Teaching students how to write a multi-paragraph essay is a process, and it isn’t something that can be taught in one class period, nor is it a skill that we should expect our incoming students to know. Before I even assign my students a multi-paragraph essay, I first take several weeks to teach paragraph writing, and I typically do this with my short story unit.
However, once my students are ready to make the jump from paragraphs to an essay, I still continue to break down my writing instruction. When I teach essay writing in my high school English students, I break it down paragraph-by-paragraph to encourage them to be the best writer they can be. All of the lessons that I will refer to throughout this blog post are included in this print and digital essay writing teaching unit.
Teach Essay Writing in Middle School and High School ELA
Start with brainstorming
I am a huge fan of group brainstorming, especially since I usually have some EL and SPED students mainstreamed in my college prep English classes. I usually dedicate an entire class period to brainstorming where students gather ideas, paragraph topics, and supporting quotes. You can read more about group brainstorming in this blog post where I discuss brainstorming with my students and I teach them how to brainstorm an essay.
Outline the essay
After brainstorming, I move my students to the outlining phase of the writing process. This step is essential because it helps students organize their papers and stay on topic. Ever since I started dedicating an entire class period to in-class essay outlining, I’ve noticed a significant improvement in my students’ essays. You can read more about how I teach essay outlining in this blog post. When we focus on outlining the essay, I make sure that we focus on all of the essential components of an essay: thesis statement, topic sentences, and evidence.
Write the thesis statement
After the class has completed the brainstorming and outlining, I then move on to direct instruction for essay writing. Since students have already outlined their main ideas, they can start working on their thesis statement. I use my introduction and thesis statement lesson to help students write a meaningful thesis statement. I also look at examples of good thesis statements with my students and have students turn in their draft thesis statements to me before moving on.
Write the introduction
Once students have a solid working thesis statement (and I say working because it is possible for it to change throughout this process), I then have them move on to the introduction. Using the same introduction and thesis writing lesson, I then have my students work on drafting a hook and background information to complete their introduction. Now that students are in high school, I don’t accept a question as an acceptable hook. However, if my students get stuck, especially some of my lower students, I have them write their questions and then help them turn them into a statement.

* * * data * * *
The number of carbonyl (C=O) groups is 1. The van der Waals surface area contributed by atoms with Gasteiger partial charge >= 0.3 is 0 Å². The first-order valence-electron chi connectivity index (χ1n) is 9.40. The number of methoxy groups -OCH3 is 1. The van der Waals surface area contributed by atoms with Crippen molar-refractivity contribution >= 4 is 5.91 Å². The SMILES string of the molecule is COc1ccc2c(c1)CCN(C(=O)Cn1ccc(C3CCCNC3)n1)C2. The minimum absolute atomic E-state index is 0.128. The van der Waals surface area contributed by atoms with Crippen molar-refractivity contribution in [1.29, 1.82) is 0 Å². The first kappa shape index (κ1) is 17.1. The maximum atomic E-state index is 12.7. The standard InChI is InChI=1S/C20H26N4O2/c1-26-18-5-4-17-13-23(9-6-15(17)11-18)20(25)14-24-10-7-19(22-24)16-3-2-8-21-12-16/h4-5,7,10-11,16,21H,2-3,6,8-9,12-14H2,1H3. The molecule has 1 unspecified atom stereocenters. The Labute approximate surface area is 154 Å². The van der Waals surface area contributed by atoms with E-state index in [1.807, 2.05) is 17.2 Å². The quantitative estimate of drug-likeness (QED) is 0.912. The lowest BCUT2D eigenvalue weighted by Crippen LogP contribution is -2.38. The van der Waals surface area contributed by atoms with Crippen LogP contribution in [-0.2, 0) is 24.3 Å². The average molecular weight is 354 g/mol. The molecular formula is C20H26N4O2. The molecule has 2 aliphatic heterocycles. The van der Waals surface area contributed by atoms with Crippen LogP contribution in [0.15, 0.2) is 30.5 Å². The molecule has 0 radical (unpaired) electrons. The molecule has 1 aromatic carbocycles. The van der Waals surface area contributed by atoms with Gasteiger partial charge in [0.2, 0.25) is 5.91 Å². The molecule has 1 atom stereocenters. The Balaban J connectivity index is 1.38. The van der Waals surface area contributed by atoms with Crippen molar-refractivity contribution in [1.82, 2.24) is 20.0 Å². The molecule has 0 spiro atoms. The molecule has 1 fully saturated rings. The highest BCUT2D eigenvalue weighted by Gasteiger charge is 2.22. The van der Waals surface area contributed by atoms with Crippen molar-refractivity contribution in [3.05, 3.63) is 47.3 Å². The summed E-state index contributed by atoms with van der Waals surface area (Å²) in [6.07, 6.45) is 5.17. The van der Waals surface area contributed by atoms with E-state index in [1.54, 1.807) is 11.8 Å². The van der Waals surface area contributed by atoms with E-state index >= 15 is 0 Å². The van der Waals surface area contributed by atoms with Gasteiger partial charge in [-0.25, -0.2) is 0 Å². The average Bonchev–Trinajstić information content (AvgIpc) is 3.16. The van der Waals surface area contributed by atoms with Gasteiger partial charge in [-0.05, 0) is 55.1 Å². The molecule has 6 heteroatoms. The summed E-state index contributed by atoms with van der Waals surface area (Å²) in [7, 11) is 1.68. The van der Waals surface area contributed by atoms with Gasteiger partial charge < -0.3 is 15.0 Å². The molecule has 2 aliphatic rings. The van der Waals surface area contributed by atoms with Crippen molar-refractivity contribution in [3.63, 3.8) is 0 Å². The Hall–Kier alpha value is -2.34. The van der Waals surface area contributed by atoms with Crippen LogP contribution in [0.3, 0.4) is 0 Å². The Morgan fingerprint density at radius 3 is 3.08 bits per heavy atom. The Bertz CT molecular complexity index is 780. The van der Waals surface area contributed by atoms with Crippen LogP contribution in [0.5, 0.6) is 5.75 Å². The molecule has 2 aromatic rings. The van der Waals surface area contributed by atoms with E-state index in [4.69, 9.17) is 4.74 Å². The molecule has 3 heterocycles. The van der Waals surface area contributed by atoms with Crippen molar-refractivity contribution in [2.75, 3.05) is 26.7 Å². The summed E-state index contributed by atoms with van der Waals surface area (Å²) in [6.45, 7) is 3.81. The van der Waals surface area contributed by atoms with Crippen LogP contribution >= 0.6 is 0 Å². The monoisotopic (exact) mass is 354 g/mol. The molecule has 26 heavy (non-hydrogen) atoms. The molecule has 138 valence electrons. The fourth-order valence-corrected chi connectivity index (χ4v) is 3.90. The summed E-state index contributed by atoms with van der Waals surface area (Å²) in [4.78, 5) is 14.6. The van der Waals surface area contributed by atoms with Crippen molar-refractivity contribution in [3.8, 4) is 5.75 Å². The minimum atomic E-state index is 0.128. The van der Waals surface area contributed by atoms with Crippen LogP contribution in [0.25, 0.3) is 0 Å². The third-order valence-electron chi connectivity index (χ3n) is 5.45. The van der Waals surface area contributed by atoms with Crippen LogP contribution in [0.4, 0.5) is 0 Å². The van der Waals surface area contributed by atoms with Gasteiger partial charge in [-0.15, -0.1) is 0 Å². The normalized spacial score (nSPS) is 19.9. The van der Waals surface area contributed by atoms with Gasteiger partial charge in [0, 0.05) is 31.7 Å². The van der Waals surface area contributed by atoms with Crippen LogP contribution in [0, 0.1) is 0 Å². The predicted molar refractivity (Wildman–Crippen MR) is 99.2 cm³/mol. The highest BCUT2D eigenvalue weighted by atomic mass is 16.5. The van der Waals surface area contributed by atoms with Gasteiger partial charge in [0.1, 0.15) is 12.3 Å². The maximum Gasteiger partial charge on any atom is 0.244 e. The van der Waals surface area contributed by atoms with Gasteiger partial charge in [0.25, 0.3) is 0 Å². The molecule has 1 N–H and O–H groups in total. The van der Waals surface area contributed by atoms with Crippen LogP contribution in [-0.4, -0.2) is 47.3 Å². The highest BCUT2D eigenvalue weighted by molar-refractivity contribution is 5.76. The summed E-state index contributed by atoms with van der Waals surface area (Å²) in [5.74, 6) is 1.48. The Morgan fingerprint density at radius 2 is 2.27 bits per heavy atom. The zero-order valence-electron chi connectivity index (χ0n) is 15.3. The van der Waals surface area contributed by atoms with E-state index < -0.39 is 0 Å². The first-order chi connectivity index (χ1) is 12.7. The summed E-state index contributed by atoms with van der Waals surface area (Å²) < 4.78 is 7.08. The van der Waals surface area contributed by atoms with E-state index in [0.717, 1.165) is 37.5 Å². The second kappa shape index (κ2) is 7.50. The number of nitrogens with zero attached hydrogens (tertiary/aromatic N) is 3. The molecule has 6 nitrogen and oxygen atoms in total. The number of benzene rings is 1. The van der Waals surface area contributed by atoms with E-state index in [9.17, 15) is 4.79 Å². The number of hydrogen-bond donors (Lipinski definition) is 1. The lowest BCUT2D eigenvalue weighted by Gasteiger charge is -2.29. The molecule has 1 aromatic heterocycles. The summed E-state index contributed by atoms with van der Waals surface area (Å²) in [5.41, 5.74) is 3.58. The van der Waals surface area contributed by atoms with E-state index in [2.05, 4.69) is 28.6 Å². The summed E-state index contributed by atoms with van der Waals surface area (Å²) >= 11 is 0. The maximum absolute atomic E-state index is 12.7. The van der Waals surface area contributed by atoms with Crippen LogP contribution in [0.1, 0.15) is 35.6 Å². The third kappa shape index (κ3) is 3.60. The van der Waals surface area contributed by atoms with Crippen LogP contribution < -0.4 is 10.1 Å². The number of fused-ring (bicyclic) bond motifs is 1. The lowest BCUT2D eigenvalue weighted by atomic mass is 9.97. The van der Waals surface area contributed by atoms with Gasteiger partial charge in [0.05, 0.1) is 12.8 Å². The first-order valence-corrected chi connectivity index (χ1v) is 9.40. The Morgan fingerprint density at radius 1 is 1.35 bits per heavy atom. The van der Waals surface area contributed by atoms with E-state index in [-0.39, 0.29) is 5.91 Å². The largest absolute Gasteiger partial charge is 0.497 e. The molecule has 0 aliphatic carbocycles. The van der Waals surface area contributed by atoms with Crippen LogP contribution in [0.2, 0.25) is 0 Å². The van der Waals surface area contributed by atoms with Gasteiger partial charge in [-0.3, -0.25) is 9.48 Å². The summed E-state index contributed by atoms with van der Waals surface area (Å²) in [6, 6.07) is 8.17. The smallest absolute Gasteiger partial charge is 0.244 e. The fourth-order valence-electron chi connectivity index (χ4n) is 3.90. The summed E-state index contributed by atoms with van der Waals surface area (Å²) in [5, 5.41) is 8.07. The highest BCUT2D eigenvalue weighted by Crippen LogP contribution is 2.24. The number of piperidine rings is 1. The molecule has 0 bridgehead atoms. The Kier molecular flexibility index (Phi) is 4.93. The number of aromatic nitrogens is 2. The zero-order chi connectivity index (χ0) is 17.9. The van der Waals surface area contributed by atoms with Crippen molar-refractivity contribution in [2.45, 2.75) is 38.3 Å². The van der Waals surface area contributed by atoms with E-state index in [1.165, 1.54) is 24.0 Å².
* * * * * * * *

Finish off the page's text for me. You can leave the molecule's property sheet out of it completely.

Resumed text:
Also, I’ve noticed that students sometimes have a hard time jumping on the hook. They tend to get stuck there, and when this happens, I have them jump right into the background information. In doing so, students get started writing, and they can go back to the hook later.
When I complete essay outlining with my students before the drafting process, I typically have them outline each paragraph with a topic sentence and then the quotes they want to use. Once we move from the introduction to the body paragraphs, I have them work on their topic sentence first. I use my topic sentences and body paragraphs essay writing lesson with my students at this point in the essay. Once students have a good topic sentence for their body paragraph, they write the rest of their body paragraph.
Write the body paragraphs
The next step in the writing process, especially for the first essay of the school year, is for students to write out the rest of their body paragraphs. If they’ve done their outlining correctly, they have a good idea about what they want to include in their body paragraphs. In this step, I really emphasize that my students need to provide support and analysis. They should be providing more explanation than simply restating their quotes.
Write the conclusion
Once students have their introduction and body paragraphs complete, I then have them move on to writing the conclusion. At this step, I teach conclusion writing to my students and have them restate the thesis and add a general thought to the end of the paragraph. At this point, I emphasize that students should not be adding in any new information. Also, one way to help students rephrase their thesis statement is to have them rewrite it in two sentences since a thesis statement is typically a one-sentence statement.
Complete peer editing
Once students are done writing, I like to engage them in a whole-class peer editing day where students look at multiple papers and also receive helpful feedback on their essays. In this blog post about peer editing, you can read more about how I conduct effective peer editing in the secondary ELA classroom.
Provide time for essay revisions
Once students revise their essays and turn them in, I still like to provide students with some time to revise their essays after I grade them. This is where true learning and growth happen. It is when a student thinks they are done but then goes back to try to improve their essay. In this blog post about essay revisions, you can read more about how I conduct them in the classroom.
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